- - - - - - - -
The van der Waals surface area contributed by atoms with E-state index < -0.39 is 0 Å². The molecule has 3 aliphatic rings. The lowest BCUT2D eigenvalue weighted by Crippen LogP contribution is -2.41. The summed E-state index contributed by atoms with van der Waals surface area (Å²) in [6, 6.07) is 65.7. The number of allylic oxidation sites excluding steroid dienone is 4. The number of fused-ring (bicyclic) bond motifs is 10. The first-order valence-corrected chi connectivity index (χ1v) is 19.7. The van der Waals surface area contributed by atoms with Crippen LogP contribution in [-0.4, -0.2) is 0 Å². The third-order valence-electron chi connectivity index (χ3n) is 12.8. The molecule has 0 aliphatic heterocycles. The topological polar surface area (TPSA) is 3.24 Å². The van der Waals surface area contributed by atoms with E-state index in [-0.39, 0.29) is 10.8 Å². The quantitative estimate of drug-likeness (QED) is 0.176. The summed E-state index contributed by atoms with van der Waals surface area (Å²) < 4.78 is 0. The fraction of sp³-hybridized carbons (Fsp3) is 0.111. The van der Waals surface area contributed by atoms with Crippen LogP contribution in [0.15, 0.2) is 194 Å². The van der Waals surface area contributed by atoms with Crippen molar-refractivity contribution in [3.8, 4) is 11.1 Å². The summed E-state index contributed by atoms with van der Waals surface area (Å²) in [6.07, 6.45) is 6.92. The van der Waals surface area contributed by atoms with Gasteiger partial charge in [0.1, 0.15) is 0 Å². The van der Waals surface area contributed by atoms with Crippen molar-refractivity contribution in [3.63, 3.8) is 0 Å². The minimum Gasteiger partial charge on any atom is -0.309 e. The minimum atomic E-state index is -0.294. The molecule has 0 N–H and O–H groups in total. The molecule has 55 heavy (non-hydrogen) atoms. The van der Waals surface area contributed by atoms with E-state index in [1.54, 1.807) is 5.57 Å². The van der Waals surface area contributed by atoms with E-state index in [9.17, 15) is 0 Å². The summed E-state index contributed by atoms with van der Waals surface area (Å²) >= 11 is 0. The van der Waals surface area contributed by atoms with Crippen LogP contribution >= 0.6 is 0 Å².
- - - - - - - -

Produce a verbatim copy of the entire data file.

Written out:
The van der Waals surface area contributed by atoms with E-state index < -0.39 is 0 Å². The molecule has 3 aliphatic rings. The lowest BCUT2D eigenvalue weighted by Crippen LogP contribution is -2.41. The summed E-state index contributed by atoms with van der Waals surface area (Å²) in [6, 6.07) is 65.7. The number of allylic oxidation sites excluding steroid dienone is 4. The number of fused-ring (bicyclic) bond motifs is 10. The first-order valence-corrected chi connectivity index (χ1v) is 19.7. The van der Waals surface area contributed by atoms with Crippen LogP contribution in [-0.4, -0.2) is 0 Å². The third-order valence-electron chi connectivity index (χ3n) is 12.8. The molecule has 0 aliphatic heterocycles. The topological polar surface area (TPSA) is 3.24 Å². The van der Waals surface area contributed by atoms with E-state index in [-0.39, 0.29) is 10.8 Å². The quantitative estimate of drug-likeness (QED) is 0.176. The summed E-state index contributed by atoms with van der Waals surface area (Å²) < 4.78 is 0. The fraction of sp³-hybridized carbons (Fsp3) is 0.111. The van der Waals surface area contributed by atoms with Crippen LogP contribution in [0.15, 0.2) is 194 Å². The van der Waals surface area contributed by atoms with Crippen molar-refractivity contribution in [3.8, 4) is 11.1 Å². The summed E-state index contributed by atoms with van der Waals surface area (Å²) in [6.07, 6.45) is 6.92. The van der Waals surface area contributed by atoms with Gasteiger partial charge in [0.1, 0.15) is 0 Å². The van der Waals surface area contributed by atoms with Crippen molar-refractivity contribution in [3.63, 3.8) is 0 Å². The minimum Gasteiger partial charge on any atom is -0.309 e. The minimum atomic E-state index is -0.294. The molecule has 0 N–H and O–H groups in total. The molecule has 55 heavy (non-hydrogen) atoms. The van der Waals surface area contributed by atoms with E-state index in [1.54, 1.807) is 5.57 Å². The van der Waals surface area contributed by atoms with E-state index in [9.17, 15) is 0 Å². The summed E-state index contributed by atoms with van der Waals surface area (Å²) >= 11 is 0. The van der Waals surface area contributed by atoms with Crippen LogP contribution >= 0.6 is 0 Å².